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Plants Can Clean Inside Air


NASA says the following plants will help clean the air in your home.

In researching ways to clean the air in space stations, NASA (National Aeronautics & Space Administration) discovered that many common household plants and blooming potted plants eliminate significant amounts of harmful airborne gases.

In addition to absorbing the carbon dioxide and releasing oxygen into the air as part of the photosynthesis process, plants also absorb benzene, formaldehyde, and trichloroethylene. These are three of the worst offenders polluting the air of new homes and offices, or those with new furnishings.

Synthetic building materials and furnishings such as carpet, fabrics, laminated counters, plastic-coated wallpaper, and other materials can
"off gas" pollutants into the interior environment. When buildings are well insulated and sealed tightly to conserve heat or air-conditioning, the pollutants are trapped indoors.

If you live in a newer, energy-efficient, tightly sealed home, or if you work in a building with new furnishings or where air feels stale and circulation seems poor, the liberal use of houseplants can help.

Most of the plants on the NASA list evolved in tropical or subtropical forests, where they receive light filtered through branches of taller trees. Because of this, their leaf composition allows them to photosynthesize efficiently under relatively low-light conditions, which in turn allows them to process gases efficiently.

Soil and roots also pay an important role in removing airborne pollutants. Microorganisms in the soil become more adept at using trace amounts of these materials as a food source when exposed to them for longer period of time. Effectiveness can be increased if lower leaves covering the soil are removed so as much soil as possible is in contact with the air.

The best results in air-purification were obtained when small fans pulled air through a charcoal filter in the soil. This cleaned better than foilage alone or in combination with a passive pot of soil. However, even without the fan and filter, houseplants did remove trace pollutants from the air.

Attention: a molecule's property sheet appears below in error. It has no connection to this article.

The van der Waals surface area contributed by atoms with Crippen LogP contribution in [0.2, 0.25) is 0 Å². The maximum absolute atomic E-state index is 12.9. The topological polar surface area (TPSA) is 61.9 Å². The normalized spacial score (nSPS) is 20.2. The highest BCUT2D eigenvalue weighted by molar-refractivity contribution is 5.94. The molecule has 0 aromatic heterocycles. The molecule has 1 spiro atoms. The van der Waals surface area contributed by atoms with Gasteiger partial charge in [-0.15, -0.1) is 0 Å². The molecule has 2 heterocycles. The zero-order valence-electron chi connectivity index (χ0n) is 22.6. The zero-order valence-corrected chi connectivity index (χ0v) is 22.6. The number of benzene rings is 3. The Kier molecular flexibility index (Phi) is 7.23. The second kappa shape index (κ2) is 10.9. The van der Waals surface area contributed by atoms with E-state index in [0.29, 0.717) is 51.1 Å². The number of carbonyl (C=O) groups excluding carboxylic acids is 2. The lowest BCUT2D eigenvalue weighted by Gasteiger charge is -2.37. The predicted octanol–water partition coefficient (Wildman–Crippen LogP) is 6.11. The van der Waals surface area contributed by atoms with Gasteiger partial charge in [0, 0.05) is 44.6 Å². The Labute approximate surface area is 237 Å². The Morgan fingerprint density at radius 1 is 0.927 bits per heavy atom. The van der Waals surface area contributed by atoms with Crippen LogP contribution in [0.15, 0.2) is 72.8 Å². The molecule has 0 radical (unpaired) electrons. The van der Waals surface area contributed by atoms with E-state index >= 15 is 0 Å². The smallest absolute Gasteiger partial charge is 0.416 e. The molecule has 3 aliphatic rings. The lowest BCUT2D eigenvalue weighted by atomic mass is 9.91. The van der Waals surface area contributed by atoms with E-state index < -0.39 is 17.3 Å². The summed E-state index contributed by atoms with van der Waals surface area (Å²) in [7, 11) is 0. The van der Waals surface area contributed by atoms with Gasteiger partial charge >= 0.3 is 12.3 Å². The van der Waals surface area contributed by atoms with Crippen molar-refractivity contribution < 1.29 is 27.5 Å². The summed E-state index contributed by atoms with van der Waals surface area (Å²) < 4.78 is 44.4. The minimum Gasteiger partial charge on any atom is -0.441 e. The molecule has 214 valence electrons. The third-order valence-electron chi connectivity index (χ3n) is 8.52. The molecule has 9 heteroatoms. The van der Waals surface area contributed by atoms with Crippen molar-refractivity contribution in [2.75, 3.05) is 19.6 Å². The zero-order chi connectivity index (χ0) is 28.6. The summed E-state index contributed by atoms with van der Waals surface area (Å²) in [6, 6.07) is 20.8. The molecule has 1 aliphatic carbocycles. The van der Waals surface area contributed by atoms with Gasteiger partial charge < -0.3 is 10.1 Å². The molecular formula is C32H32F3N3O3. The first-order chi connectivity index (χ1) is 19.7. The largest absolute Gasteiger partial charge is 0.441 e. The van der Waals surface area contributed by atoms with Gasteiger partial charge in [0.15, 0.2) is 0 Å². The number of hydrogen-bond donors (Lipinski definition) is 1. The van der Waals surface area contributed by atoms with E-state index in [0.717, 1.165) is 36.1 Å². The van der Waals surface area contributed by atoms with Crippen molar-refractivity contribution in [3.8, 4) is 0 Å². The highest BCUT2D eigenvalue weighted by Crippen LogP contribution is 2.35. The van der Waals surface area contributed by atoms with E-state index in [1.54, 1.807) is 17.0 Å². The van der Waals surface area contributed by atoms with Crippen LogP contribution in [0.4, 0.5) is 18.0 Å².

The recommendation generated by NASA studies is to use 15 to 18 good sized houseplants in six to eight-inch containers to improve the air quality in an average 1,800 square-foot house. The more vigorously they grow, the better job they'll do.

Although all houseplants probably are beneficial, not all are equally efficient cleaners, and one cannot assume they will remove all harmful pollutants. For example, no plant is of much help in removing tobacco smoke.

But plants do a good enough job of removing air pollutants to cause us to view houseplants as more than just an attractive feature in decorating the interior environment of homes and offices.

Here is a list of indoor air-cleaning plants compiled by NASA:

  • English Ivy (Hederea helix)
  • Spider plant (Chlorophytum comosum)
  • Golden pothos (Epipiremnum aureum)
  • Peace lily (Spathiphyllum "Mauna Loa")
  • Chinese evergreen (Aglaonema modestum)
  • Bamboo or reed plant (Chamaedorea sefritzii)
  • Snake plant (Sansevieria trifasciata)
  • Heartleaf philodendron (Philodendron scandens "oxycardium")
  • Selloum philodendron (Philodendron selloum)
  • Elephant ear philodendron (Philodendron domesticum)
  • Red-edged dracaena (Dracaena marginata)
  • Cornstalk dracaena (Dracaena fragrans Massangeana)
  • Janet Craig dracaena (Dracaena deremensis "Janet Craig")
  • Warneck dracaena (Dracaena deremensis Warneckii)
  • Weeping fig (Ficus benjamina)

    Written by Tommy Kovach - reprinted with permission
    Backwoods Home Magazine, 1257 Siskiyou Blvd, Ashland, OR 97520.
    Backwoods Home's website www.backwoodshome.com


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